Talbot promoted to new position
Matthew Talbot, an 18-year veteran with the Maine Marine Patrol, was promoted in October to the newly created rank of Captain. “This is a position that will be responsible for oversight and coordination of a broad array of critically important Marine Patrol functions,” said Colonel Jay Carroll. “Captain Talbot’s experience, personal initiative, and proven track record of success as a Marine Patrol Officer and leader make him an excellent choice for this new position.” Talbot will be responsible for all activities within Marine Patrol’s Special Services Division, which includes the Underwater Recovery Team, the Maritime Security Team, the Firearms Team, and the Whale Disentanglement Team. He will also oversee and manage technology, including cell phones, computers, radios, navigation software, and databases. He will supervise Marine Patrol’s Central Fleet service which maintains all Marine Patrol vehicles and will oversee maintenance and operations of Marine Patrol’s aircraft and watercraft fleet.
Stonington Center wins 3-year Penobscot River grant
The Maine Center for Coastal Fisheries (MCCF) was awarded a three-year $207,355 grant by NOAA’s Office of Habitat Conservation for research testing the effects of restoring fish passage in the Penobscot River on groundfish diet. The grant will support analysis of fish samples collected during the annual Sentinel Survey that MCCF leads in partnership with fishermen, the University of Maine, and The Nature Conservancy. The MCCF started the Sentinel Survey in 2010 with partial funding from NOAA’s Northeast Fisheries Science Center, using longline and jigs to survey groundfish abundance from Penobscot Bay to Canada.
Biggest object created by 3-D printer unveiled in Orono
In October, the University of Maine launched introduced a 25-foot, 2-1/2-ton boat made at the University’s Advanced Structures and Composites Center. The Center’s giant printer used material composed of plastic and wood cellulose to create the record-breaking vessel over three days in September.
The boat was named the 3Dirigo. A Guinness World Records official certified three records: the world’s largest polymer 3-D printer, largest 3-D printed boat and largest solid 3-D printed item. The printer cost $2.5 million, but the machinery, along with funds for installation, research and development and other costs, was covered by the U.S. Army and the U.S. Army Corps of Engineers. The technique holds promise in Maine, where wood cellulose is plentiful. The printer also can be used to make molds that boatbuilders can use when they make yachts and other watercraft, speeding construction time.
NOAA elevates right whales to “species in the spotlight”
NOAA Fisheries announced its latest comprehensive report on Recovering Threatened and Endangered Species FY 2017-2018 and noted that it had added the North Atlantic right whale to the Species in the Spotlight. As part of the Species in the Spotlight campaign, NOAA Fisheries will develop a five-year action plan to build upon existing recovery and conservation plans and detail the focused efforts needed over the next 5 years to reduce threats and stabilize the North Atlantic right whale population decline. This will also allow NOAA to focus discretionary funds, when available, to support identified recovery efforts. NOAA also published “Ten things you should know about right whales,” which can be found at www.fisheries.noaa.gov.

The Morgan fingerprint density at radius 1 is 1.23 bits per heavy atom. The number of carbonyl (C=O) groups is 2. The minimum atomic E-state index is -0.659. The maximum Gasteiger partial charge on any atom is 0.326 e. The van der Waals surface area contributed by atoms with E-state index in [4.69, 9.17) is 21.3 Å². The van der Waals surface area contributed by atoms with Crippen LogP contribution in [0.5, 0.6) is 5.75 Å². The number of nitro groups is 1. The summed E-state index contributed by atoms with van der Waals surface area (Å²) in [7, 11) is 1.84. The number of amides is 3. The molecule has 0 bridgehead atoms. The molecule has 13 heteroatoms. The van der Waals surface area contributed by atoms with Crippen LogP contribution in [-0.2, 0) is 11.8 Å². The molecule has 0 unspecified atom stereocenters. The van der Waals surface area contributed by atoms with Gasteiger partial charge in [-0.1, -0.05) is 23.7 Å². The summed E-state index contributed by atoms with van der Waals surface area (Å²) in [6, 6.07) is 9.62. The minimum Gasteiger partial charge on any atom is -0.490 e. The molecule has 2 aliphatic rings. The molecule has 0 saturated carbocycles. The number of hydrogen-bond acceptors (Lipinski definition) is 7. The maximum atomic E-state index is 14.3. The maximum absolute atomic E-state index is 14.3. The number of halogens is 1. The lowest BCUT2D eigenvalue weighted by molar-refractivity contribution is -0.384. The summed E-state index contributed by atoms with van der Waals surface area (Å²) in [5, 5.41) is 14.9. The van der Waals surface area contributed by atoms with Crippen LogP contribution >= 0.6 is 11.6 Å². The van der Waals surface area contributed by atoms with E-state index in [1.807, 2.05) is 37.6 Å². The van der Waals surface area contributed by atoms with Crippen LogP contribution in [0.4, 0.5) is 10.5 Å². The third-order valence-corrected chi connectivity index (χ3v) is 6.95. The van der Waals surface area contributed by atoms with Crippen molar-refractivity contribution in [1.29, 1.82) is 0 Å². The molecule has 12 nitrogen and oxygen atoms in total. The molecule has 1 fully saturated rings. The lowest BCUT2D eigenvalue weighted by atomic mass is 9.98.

Lobster season a “mixed bag” thus far
In late October, Department of Marine Resources Commissioner Patrick Keliher told the American Lobster Management Board, a board of the Atlantic States Marine Fisheries Commission, that as of the end of September, Maine lobstermen had landed less than 50 million pounds of lobster, 40% less than what had been landed by September 2018, according to an article in the Portland Press Herald.
However, many lobstermen remain confident that the season will end profitably. Jake Thompson of Vinalhaven said his catch was 25% to 30% less this summer, but has returned to normal this fall, according to the article. “I’m making about a dollar more a pound than this time last year,” Thompson reported.
John Drouin of Cutler delayed lobstering this spring because he did not think the volume of lobster he would catch would offset the cost of bait. Drouin said he is doing well on both volume and value in October. He still has seven weeks left in his typical fishing season and hopes to make up in price now what he lost in volume earlier.
“It’s definitely been a mixed bag for lobstermen this year,” said Patrice McCarron, executive director of the Maine Lobstermen’s Association, said in the article. “While landings have been slow everywhere, stronger prices have helped to offset some of the loss of volume for many fishermen. And the slow pace of landings has lightened demand for bait so we seem to have dodged the worst of the anticipated bait crisis. There have been reports of a few good runs of lobster along the coast this fall, so we are hoping for a strong finish to the season.”